Duke Jones

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In some cases, the trick to a good pseudonym comes down to a sense of the ordinary: Duke Jones sounds like it might be a typical guy writing blues songs, so it comes as no surprise that the name shows…
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In some cases, the trick to a good pseudonym comes down to a sense of the ordinary: Duke Jones sounds like it might be a typical guy writing blues songs, so it comes as no surprise that the name shows up on recording credits for this kind of material, specifically classic blues from the Roaring Twenties. Talented singer Josie Miles cut and released several songs attributed to Jones, activity that certainly helps create the impression that a single individual named Duke Jones actually existed.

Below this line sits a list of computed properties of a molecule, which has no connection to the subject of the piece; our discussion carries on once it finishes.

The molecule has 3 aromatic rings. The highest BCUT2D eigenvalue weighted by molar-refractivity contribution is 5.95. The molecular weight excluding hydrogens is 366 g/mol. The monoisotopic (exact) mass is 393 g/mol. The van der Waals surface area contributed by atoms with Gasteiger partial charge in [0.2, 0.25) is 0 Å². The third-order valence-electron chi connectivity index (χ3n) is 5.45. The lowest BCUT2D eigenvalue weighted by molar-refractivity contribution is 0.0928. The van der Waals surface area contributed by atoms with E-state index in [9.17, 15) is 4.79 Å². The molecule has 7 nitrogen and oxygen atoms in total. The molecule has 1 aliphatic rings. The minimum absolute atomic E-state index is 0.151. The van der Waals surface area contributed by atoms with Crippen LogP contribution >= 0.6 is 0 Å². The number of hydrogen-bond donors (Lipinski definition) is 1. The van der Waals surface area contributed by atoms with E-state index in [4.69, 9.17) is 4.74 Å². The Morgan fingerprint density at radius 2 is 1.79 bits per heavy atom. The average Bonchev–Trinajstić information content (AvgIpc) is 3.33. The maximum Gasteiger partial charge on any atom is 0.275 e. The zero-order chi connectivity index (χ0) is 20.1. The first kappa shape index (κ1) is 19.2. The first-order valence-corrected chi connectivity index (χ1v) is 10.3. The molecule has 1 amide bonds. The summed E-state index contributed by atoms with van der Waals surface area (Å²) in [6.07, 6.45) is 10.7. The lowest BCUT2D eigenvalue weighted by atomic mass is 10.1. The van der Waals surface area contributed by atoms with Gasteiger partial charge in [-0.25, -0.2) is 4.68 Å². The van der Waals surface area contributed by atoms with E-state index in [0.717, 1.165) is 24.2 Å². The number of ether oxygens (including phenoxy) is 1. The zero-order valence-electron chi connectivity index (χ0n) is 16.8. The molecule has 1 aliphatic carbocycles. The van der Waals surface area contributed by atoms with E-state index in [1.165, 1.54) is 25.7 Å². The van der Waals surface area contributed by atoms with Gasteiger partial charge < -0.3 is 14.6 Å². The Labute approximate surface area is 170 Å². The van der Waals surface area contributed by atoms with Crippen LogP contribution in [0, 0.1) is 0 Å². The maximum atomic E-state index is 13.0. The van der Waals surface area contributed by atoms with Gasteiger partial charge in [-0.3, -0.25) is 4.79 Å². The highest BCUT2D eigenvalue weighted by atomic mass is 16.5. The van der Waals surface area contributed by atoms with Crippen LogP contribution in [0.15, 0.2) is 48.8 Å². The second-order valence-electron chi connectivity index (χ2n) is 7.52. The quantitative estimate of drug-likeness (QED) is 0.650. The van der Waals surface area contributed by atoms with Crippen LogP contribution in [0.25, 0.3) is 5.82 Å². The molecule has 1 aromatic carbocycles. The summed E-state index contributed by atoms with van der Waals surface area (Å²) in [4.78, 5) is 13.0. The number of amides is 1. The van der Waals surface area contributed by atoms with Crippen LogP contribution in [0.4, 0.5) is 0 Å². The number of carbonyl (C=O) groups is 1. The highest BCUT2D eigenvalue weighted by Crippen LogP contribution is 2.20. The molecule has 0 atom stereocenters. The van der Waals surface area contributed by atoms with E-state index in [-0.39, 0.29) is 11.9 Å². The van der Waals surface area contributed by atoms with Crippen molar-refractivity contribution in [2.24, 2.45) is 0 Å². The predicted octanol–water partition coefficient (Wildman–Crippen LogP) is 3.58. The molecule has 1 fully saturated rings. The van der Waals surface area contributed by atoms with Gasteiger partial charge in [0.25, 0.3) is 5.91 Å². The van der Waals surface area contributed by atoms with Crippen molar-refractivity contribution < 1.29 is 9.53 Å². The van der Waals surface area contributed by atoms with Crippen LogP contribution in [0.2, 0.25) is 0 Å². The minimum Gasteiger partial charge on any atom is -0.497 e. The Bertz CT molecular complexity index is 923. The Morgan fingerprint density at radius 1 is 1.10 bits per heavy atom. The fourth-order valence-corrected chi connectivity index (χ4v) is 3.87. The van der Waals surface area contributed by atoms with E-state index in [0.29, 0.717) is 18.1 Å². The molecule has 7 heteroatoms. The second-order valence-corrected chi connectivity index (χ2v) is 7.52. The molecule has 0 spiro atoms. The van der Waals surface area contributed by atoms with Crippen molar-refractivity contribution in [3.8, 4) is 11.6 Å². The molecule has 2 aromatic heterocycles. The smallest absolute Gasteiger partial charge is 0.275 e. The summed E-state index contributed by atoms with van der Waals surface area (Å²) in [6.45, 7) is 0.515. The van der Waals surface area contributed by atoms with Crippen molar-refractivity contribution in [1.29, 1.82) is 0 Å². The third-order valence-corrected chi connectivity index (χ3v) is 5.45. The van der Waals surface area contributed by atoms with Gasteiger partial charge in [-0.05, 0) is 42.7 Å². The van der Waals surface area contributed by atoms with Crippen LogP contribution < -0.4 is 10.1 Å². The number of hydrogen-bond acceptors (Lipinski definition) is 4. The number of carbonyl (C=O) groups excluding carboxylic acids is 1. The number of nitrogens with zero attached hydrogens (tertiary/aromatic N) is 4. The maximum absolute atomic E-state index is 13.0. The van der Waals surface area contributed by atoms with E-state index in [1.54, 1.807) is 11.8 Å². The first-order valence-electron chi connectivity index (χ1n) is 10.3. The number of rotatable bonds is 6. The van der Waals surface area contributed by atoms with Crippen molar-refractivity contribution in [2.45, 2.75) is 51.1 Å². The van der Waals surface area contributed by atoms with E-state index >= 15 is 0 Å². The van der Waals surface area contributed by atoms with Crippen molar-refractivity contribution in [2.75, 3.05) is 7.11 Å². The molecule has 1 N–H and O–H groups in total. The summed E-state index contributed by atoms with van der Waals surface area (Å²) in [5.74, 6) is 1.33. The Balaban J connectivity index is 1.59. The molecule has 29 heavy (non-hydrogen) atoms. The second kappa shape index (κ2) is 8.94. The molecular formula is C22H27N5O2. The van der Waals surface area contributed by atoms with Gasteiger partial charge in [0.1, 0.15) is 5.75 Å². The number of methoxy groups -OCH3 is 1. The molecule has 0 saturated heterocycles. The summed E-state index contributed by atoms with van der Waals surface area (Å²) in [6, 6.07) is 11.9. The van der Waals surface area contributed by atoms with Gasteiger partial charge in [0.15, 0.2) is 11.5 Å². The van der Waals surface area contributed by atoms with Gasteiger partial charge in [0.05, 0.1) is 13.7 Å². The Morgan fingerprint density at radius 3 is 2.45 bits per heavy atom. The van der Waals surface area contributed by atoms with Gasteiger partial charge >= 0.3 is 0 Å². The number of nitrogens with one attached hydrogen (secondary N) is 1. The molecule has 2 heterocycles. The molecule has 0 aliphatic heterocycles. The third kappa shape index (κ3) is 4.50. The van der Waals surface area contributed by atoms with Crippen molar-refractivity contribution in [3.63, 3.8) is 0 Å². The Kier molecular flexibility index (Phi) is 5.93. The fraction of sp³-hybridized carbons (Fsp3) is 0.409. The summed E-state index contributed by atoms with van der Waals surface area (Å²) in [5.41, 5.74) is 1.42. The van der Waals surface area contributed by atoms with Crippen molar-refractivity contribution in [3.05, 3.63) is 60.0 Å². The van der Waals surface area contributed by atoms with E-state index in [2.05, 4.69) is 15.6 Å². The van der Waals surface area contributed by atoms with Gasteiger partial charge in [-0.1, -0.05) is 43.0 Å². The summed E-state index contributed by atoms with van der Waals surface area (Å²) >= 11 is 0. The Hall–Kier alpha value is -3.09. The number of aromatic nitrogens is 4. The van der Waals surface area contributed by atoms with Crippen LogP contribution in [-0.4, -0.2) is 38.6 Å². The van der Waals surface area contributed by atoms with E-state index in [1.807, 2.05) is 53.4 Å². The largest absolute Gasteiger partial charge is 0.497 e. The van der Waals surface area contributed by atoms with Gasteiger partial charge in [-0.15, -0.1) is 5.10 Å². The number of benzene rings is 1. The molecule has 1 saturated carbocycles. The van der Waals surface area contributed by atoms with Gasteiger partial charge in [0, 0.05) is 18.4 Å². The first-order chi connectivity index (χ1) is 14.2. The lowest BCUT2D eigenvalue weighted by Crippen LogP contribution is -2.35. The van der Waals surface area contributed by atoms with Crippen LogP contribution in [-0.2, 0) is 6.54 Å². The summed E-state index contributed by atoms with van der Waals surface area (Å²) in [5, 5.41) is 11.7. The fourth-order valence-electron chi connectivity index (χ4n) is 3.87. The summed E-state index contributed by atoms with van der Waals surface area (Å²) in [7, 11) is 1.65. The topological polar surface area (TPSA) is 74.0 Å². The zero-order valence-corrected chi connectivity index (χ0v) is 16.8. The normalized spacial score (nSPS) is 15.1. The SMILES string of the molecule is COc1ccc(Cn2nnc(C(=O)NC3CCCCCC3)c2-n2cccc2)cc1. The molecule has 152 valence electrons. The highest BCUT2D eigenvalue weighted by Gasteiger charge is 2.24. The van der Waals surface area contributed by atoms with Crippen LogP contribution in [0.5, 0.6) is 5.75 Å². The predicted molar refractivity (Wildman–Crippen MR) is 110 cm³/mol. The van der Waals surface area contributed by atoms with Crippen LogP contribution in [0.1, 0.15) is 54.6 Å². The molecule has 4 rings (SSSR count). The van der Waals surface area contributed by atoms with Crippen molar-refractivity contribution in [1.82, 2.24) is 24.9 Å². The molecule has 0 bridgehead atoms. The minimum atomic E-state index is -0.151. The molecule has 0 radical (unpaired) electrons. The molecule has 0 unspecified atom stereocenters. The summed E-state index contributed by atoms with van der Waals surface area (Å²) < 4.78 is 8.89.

While actual instrumentalists did come along with this name somewhat later, in point of fact the name was used in the '20s by various established songwriters who passed it around like a trading card. Early Paramount classic blues publishing ventures attributed to the alias include the hysterical "Mad Mama's Blues," actually written by Spencer Williams, already a prolific tunesmith under his real name. Miles recorded the latter song as well as the sour expressions captured in "Bitter Feeling Blues," but in this case, Duke Jones was a cover for Arthur Ray, not Williams. Singer Helen Gross also cut a version of "Bitter Feeling Blues." Co-writing with pianist Mike Jackson, the Ray version of Duke Jones helped drive the deadly "Black Hearse Blues" into the garage of a Ma Rainey recording session. The latter track has been reissued on CBS and Columbia anthologies; otherwise, Document is the label to go to find the referenced songs.